From his perch on the 42nd floor of the partially built South Tower of the World Trade Center, construction worker Joe Kelly approached his “boiling point” over student protests in the streets below. An Army veteran, Kelly lived on Staten Island with his wife and children. His neighbors included a bus driver, a police officer and a steamfitter. His yellow hard hat bore American flag decals and the words “For God and Country.” Chanting “Peace now!,” the students were protesting the killing by National Guardsmen of four fellow students at an anti-Vietnam-War demonstration at Kent State University days earlier.
It was May 8, 1970, and Kelly and many of his fellow workers descended from the South Tower to show their distaste for the protests and their support for America’s troops in Vietnam. In his engrossing, well-crafted “The Hardhat Riot,” David Paul Kuhn tells the story of how hundreds of workers charged and beat marching students in New York’s Financial District. Deeply researched and based mainly on voluminous police documents, the book re-creates the nightmarish scene vividly and places it in the context of a turbulent period. After the Kent State shootings and the riot, the New Yorker observed that the United States had endured its “most critical week . . . in more than a century. The war has made us warlike.”
Kuhn argues persuasively that the riot sparked a vast national political shift driven by a widening divide between the working class and the educated elite that has led to the era of the Trump presidency. In the years before the confrontations, there were increasingly tumultuous protests, including a violent student takeover at Columbia University and protests at the chaotic 1968 Democratic convention in Chicago, where police beat demonstrators. Just days before Kent State, President Richard Nixon pledged that he would soon withdraw U.S. troops from Southeast Asia. Instead, he expanded the warfare to Cambodia. The peaceful protest at Kent State triggered 13 shocking seconds of live gunfire at unarmed students, further arousing the antiwar movement and radicalizing it “as never before,” Kuhn writes.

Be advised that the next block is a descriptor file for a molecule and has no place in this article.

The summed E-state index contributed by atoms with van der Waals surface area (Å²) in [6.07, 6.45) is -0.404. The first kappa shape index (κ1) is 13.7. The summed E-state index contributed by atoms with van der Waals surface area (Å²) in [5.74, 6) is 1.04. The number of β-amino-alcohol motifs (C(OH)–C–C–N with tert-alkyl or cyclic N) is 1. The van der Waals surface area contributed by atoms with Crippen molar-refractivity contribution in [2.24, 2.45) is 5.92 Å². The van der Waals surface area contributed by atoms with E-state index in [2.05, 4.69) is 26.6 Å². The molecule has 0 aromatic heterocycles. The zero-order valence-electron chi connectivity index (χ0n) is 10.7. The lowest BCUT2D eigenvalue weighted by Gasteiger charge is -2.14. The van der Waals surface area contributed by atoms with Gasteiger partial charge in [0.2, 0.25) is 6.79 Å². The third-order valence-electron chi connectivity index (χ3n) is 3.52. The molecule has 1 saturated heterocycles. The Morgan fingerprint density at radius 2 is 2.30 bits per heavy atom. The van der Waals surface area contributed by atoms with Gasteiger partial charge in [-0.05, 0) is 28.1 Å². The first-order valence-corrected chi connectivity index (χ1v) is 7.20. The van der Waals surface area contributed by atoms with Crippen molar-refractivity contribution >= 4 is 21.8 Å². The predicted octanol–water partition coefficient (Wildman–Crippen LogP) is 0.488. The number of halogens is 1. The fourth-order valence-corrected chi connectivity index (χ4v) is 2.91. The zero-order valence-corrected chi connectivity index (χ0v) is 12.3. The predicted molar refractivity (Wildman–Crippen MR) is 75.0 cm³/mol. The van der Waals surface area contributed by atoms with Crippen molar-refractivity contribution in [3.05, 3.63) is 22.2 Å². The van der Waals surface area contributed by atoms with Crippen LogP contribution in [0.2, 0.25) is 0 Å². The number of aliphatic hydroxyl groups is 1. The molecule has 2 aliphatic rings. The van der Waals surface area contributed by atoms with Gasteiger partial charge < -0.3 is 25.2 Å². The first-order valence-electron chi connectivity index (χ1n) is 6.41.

When demonstrators swarmed Wall Street, flag-waving hard hats saw an assault on America and chanted “Love it or leave it!” One shouted, “Kill those long-haired bastards!” It was time to “break some heads,” said another. One worker explained, “We’re just trying to be Americans.”
The riot injured more than 100 people, mostly students who suffered concussions, broken noses and broken teeth. “The most serious injuries were to the half-dozen young men beaten unconscious,” Kuhn writes. Joe Kelly took a swing at one kid who flailed at him. “I gave him a whack and back he went,” Kelly remembered. “He went down, I know that. And I just figured he wouldn’t be back for more.”
Police, generally sympathetic to workers, refused to make arrests, talking and laughing with one another. “We just stood there,” admitted one cop. “The construction workers had completely taken over.” Many police officers and hard hats lived in the same sections of Queens and the Bronx and went to the same neighborhood bars.
Adding to the chaos, Wall Street office workers cheered the hard hats and tossed ticker tape from windows. One businessman joined a worker in pummeling a student.
Kuhn corrects some misperceptions about both the workers and the protesters. “Just as some hardhats wrongly generalized antiwar activists as commies, hardhats were deemed fascists,” Kuhn writes. In fact, both groups believed they were acting out of patriotism.
Kuhn writes with empathy for both sides. He notes that class was a key factor behind the riot. While the protests were made up of students — many from affluent families — many of the American troops in Vietnam came from blue-collar backgrounds.
Kuhn’s accounts of the violence are vivid and raw. It was a brutal, ugly day, with instigators on both sides. For those of us who lived in New York at the time, the book rekindles painful memories. For me, then a young opponent of the Vietnam War, Kuhn’s narrative brought a new understanding of the spontaneous, “demonstrably sincere” actions of the hard hats.
The author concludes with a sharp analysis of how the revolt of the White working class almost immediately reshaped American politics, beginning with Nixon’s opportunistic claim of blue-collar Whites as “Silent Majority” supporters of his law-and-order presidency. Kuhn shows the reverberations over the decades, right up to the making of Donald Trump’s political base. One woman who spoke after the riot might very well be a voice from today. “Nobody has been speaking to the average worker,” she said. “Nobody cares what we want or how we feel.”
Kuhn argues that class divisions have driven people so far apart that it’s as if Americans now live in “entirely different places, even if they are still called by one name — America.”
The Hardhat Riot
Nixon, New York City, and the Dawn of the White Working-Class Revolution
By David Paul Kuhn
404 pp. $29.95